holes and tighten each one with a
Phillips screw driver rather snugly.
You don’t want to fully tighten the
screws at this point because you
still need to be able to move the
top cutter forwards or backwards
so you can adjust the blade for
proper setback of the top cutter.
The screws do
however need to
be tightened
enough to hold
the top cutter in
place and not slip
out of adjustment
when you adjust
the top cutter
forward or back
for the setback
adjustment.
 “Set back” is the distance of the
tips of the top cutter set back from
the tips of the comb. If there is no
set back of the top cutter, the blade
will not cut hair, and could even cut
the dog. To adjust the setback of
the top cutter I use two small flat
screw drivers. The blade width of
the first one is 3/32” and the blade
width of the second one is 1/8”.
You can get these small screw
drivers at you local hardware store.
 I start with the first smaller 3/32”
screw driver to move the top cutter
back. To move the top cutter back
using the small screw driver I insert
the screw driver just behind the
back edge of the socket where the
screw goes through it. This
sandwiches the tip of the screw
driver between the inside back side
profile of the spring that is shaped
like a “C” and the back edge of the
sockets screw hole.
 Then by twisting the
screw driver I force
the spring to move
backwards thus
forcing the top cutter
to move back with it.
Do this to the other
side of the spring
making sure you only
move the top cutter
back the same
distance you moved
the first side.
 For small thin blades
like the #40, #30, # 10,
#15, # 9 etc the set
back of the top cutter
should be about 1/16”.
If you set the top cutter
back too far on these
blades it could cause
them to leave corduroy
like lines in the dog’s fur
while the groomer is
grooming the dog.
 For the larger thicker blades
like the #7F, #5F, #3F, #4F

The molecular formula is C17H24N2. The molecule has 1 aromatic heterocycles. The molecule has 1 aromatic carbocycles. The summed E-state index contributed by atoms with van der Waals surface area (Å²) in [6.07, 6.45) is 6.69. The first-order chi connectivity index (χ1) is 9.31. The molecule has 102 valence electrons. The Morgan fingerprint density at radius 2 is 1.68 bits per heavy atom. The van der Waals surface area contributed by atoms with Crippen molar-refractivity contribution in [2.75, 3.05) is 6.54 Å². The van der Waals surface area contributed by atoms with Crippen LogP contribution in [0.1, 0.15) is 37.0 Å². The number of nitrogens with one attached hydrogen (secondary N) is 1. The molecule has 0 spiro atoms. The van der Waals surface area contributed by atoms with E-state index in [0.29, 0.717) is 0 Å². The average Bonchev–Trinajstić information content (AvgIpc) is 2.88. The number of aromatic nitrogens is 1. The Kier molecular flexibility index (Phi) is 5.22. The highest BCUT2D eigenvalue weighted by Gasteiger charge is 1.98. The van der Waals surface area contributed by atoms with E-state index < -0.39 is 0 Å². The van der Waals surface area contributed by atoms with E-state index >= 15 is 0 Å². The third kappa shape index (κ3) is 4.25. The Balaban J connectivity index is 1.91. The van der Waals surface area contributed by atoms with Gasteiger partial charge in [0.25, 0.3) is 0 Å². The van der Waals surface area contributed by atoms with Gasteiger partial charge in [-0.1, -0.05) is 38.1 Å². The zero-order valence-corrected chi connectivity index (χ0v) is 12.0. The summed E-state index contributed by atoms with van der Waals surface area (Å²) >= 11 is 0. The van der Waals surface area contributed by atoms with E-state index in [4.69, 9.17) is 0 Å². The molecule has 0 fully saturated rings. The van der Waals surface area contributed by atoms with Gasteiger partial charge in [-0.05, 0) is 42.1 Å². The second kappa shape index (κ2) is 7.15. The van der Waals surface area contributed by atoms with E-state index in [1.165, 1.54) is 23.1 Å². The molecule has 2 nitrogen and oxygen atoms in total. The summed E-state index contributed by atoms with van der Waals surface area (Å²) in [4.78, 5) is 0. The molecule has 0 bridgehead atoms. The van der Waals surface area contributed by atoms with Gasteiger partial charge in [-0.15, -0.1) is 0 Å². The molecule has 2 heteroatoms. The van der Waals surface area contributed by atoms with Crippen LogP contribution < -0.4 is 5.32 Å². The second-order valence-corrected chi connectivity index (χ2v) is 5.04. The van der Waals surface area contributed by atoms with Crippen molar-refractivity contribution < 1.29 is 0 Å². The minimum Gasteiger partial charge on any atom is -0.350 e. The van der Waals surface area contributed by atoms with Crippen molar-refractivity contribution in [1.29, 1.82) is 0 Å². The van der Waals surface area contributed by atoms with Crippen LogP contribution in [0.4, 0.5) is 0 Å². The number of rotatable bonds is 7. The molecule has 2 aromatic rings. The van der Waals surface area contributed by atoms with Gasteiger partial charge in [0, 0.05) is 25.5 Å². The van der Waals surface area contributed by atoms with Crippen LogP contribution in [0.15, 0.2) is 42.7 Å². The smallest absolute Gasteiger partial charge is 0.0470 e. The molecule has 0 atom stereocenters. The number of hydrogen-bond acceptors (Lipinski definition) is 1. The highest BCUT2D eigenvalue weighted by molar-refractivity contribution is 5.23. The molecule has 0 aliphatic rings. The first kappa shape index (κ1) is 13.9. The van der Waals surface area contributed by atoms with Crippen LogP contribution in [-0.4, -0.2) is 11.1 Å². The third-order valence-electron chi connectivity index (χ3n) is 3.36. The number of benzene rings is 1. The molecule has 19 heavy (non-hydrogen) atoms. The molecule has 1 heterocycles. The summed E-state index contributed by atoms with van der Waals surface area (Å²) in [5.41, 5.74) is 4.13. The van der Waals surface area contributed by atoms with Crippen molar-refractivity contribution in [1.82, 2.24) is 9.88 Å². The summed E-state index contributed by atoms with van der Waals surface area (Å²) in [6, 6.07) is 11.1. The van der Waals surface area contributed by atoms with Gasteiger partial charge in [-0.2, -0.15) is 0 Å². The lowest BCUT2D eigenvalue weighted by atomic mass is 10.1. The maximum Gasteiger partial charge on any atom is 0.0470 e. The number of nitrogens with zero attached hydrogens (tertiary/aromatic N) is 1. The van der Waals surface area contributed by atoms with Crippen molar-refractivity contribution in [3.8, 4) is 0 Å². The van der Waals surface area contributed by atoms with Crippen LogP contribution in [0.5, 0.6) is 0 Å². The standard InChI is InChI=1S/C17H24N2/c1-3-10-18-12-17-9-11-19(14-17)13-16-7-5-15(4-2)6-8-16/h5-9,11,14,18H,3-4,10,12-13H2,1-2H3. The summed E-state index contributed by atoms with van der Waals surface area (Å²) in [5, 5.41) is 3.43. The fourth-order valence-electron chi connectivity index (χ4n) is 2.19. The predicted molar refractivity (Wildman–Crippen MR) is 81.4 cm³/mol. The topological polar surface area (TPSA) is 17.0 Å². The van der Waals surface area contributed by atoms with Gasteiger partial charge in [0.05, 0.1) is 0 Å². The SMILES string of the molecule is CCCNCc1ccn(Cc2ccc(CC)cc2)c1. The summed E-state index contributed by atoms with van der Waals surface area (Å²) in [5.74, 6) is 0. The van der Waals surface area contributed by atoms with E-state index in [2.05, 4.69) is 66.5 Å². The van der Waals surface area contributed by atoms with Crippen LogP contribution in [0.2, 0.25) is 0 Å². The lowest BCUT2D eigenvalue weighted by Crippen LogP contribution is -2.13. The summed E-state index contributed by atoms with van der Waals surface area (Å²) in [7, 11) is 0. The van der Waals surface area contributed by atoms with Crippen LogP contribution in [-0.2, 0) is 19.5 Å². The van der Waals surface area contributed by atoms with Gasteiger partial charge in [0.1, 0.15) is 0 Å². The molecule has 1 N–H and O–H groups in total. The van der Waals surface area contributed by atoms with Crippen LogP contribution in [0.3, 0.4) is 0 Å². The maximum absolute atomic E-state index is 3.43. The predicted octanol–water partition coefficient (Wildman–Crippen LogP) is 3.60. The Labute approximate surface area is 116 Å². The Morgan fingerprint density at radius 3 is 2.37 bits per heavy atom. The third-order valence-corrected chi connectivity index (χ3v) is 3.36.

etc the set back should be just
under 1/8”, but it can be
slightly more than that and still
not be a problem. On some of
these larger blades the 3/32”
screw driver may be too small
to get the setback you need.
That’s when I use the 1/8”
wide screw driver tip to make
the final adjustment.
  If you happen to set the top cutter back
too far, and you need to move it forward a
little, use a small pair of bent nose needle
nose pliers to pinch the back curved end of
the spring where it curves around the
socket screw hole (like a “C”), and at the
same time pinch the
front edge of the
sockets screw hole. This will force the top
cutter to move forward. You may then
need to re-adjust the top cutter to get it to
where you want it again using one of the
small tip screw drivers.
 This takes
a little
practice at
first, but if
you take the
small
amount of
time it takes
to learn it
now in the
long run this
method will
save you a
lot of time
later on.
 After you finish adjusting all of the blades it is time
to do the final tightening of each of the blades two
screws. I made a small horse shoe shaped fixture
out of plywood mounted on the top of my work
bench. The cutout in the fixture is the width of a
#3F blade. The closed end of the fixture is pointing
away from me on my workbench, and the open end
of the fixture is pointing right at me on my
workbench. This fixture is permanently attached to
my work bench and is used to hold clipper blades
in place while they are being tightened to their final
tightness.
 I place each blade into this cutout with the tips of each blade